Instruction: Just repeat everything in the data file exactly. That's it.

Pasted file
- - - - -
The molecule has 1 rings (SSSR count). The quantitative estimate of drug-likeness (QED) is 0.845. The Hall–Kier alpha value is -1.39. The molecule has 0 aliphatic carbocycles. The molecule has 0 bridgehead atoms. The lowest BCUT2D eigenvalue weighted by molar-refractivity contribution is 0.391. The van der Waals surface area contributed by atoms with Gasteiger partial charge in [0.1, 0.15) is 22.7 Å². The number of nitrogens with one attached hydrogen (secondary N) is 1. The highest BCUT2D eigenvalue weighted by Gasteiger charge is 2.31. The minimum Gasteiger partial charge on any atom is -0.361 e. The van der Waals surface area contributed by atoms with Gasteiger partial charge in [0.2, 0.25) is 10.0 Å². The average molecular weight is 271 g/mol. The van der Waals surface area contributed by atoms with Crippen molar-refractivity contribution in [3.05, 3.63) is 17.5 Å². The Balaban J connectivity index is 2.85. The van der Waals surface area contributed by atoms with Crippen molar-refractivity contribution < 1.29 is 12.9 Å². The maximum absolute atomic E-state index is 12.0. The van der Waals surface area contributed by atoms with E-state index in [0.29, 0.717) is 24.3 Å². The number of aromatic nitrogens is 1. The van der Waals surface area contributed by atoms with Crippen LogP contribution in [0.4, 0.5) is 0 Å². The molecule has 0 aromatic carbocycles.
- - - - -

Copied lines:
The molecule has 1 rings (SSSR count). The quantitative estimate of drug-likeness (QED) is 0.845. The Hall–Kier alpha value is -1.39. The molecule has 0 aliphatic carbocycles. The molecule has 0 bridgehead atoms. The lowest BCUT2D eigenvalue weighted by molar-refractivity contribution is 0.391. The van der Waals surface area contributed by atoms with Gasteiger partial charge in [0.1, 0.15) is 22.7 Å². The number of nitrogens with one attached hydrogen (secondary N) is 1. The highest BCUT2D eigenvalue weighted by Gasteiger charge is 2.31. The minimum Gasteiger partial charge on any atom is -0.361 e. The van der Waals surface area contributed by atoms with Gasteiger partial charge in [0.2, 0.25) is 10.0 Å². The average molecular weight is 271 g/mol. The van der Waals surface area contributed by atoms with Crippen molar-refractivity contribution in [3.05, 3.63) is 17.5 Å². The Balaban J connectivity index is 2.85. The van der Waals surface area contributed by atoms with Crippen molar-refractivity contribution < 1.29 is 12.9 Å². The maximum absolute atomic E-state index is 12.0. The van der Waals surface area contributed by atoms with E-state index in [0.29, 0.717) is 24.3 Å². The number of aromatic nitrogens is 1. The van der Waals surface area contributed by atoms with Crippen LogP contribution in [0.4, 0.5) is 0 Å². The molecule has 0 aromatic carbocycles.